Weather and Farming

Brenda_Frketich
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I think one of the hardest things for me to help people understand about farming is the absoute risk that it brings.  Much of that risk is there because there are so many variables that we can't control.  One of the main things I"m talking about here...the weather!

 

Now here in the Pacific Northwest we are extrememly lucky to not have truly extreme weather.  Our seasons are pretty consistent, for example we start harvest at the same time of year that my grandpa did in the 40's.  So I'm not talking about the overall climate shifts that happen over hundreds of years.  The weather I'm talking about is that day to day forecast, the hour to hour changes that occur since we live so close to the ocean, that is the risk that we have here.  It's the moment when you spray some herbicides knowing that it's not going to rain for another 3 hours, so you have good drying time...and then it begins to rain as you are driving out of the field...not a good feeling!

 

It would be like if you went to work everyday and every now and again all the work on your computer would reset, randomly.  Yes sometimes you would get a clue in the morning on the news, "Your work will start to diminish by 2pm today, with it all being completely gone by 6pm...save that work!"  But then you work like crazy knowing that you have until 2, 6 at the latest.  When instead it all comes at once...at noon...and your work is all gone.

 

That may not be the best example, but it's that kind of stress that is so hard to deal with.  We haven't had much rain around here for awhile.  And this time of year is when we are both harvesting hazelnuts, and also trying to get our winter crops into the ground, while also taking care of the perennial crops that are still in the ground.  So rain, while good for many crops, causes mud, which causes headaches and sets us back.

 

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Once the rain comes...the slugs are always close behind...and hungry!!  They come out of the ground from two feet deep to come and eat our crops!

 

Rain is coming this next week, at least that is what the weather man keeps telling us.  So the level of "GO" has gone up a notch because when rain hits now, there is this scary feeling like it won't stop for enough time to dry the mud to get back out there.  So we were planting like crazy, harvesting like maniacs, fertilizing and spraying.  It was one of those times when you could use another 3 workers to help you out and jump on a tractor!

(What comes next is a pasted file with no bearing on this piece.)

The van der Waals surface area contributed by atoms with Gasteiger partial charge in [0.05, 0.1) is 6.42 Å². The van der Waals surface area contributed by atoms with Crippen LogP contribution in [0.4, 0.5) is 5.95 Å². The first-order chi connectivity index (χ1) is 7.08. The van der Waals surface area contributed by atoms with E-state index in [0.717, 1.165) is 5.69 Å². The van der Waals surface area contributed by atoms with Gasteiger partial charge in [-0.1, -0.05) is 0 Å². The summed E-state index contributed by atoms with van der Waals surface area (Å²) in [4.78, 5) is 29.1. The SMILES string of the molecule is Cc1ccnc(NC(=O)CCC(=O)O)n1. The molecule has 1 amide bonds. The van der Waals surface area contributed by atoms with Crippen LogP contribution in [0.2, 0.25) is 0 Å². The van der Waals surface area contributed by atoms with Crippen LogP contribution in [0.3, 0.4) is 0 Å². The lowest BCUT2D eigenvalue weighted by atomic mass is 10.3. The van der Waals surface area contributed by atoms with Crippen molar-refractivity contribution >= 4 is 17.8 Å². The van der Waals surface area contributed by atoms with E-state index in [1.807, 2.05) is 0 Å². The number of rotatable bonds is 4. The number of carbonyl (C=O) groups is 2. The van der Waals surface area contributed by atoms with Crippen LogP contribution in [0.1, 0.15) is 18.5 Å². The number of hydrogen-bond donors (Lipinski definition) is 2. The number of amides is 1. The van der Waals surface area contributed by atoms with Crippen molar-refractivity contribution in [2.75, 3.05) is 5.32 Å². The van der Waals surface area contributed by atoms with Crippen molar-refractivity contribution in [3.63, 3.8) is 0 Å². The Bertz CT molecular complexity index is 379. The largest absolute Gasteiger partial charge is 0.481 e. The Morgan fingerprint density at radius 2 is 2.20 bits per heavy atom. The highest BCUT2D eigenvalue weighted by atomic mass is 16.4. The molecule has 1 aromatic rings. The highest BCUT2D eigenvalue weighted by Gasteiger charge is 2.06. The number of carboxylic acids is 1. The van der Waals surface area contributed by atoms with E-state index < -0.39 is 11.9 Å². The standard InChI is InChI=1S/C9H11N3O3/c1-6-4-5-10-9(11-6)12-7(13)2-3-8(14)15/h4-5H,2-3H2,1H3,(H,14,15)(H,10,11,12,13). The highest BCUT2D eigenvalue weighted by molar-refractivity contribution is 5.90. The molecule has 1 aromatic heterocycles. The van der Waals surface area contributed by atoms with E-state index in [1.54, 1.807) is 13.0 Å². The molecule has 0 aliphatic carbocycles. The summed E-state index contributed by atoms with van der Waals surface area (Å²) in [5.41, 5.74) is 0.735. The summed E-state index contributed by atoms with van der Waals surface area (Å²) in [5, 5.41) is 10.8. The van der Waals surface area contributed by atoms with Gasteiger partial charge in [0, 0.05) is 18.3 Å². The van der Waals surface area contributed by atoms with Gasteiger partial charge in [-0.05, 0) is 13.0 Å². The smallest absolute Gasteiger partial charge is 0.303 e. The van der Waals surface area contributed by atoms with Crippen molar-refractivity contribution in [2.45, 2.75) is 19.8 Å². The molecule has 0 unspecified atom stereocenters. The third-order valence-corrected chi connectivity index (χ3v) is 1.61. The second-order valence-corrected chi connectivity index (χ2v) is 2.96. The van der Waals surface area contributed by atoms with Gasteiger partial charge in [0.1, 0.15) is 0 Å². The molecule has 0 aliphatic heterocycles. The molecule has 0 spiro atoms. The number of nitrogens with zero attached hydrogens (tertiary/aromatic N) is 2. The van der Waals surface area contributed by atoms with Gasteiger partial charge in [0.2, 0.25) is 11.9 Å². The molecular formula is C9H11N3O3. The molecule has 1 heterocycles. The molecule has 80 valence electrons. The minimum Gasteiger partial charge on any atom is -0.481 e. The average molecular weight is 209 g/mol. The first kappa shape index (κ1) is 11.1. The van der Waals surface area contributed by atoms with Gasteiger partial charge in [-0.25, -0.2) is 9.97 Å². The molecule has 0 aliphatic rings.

So while I sit here today and the sun is still shining while we finish up our projects for now, this time I'm feeling pretty good about the rain that's about to hit.  It doesn't all work out like this and one of the biggest lessons I've learned when you see rain in the forecast, you just get done what you can get done.  Doing the best you can, is the best that you can!!

About the Author
Brenda Frketich is a third generation farmer from St. Paul, Oregon. She has been farming full time since 2006 and currently manages her family's 1000 acre farm. They raise grass seed, hazelnuts, crimson clover, wheat, vegetable seeds and peas. She grew up on the farm but never thought that farming was what would be her future. She left her small town to Los Angeles to get a degree in Business. But after years of city living she realized farming was in her blood. Brenda is very involved in many parts of her industry and community. She is a volunteer Firefighter and EMT in her small town. She is involved in Farm Bureau, is a Clover Commissioner, and always tries to find new ways to bridge the gap between her urban neighbors and her rural life of farming. One of the ways she does this is through this blog, and also her personal blog, www.Nuttygrass.com Brenda is married to Matt Frketich who has also recently started farming with her. They also have a son, Hoot, and old hunting dog, Diesel and farm dog Yukon.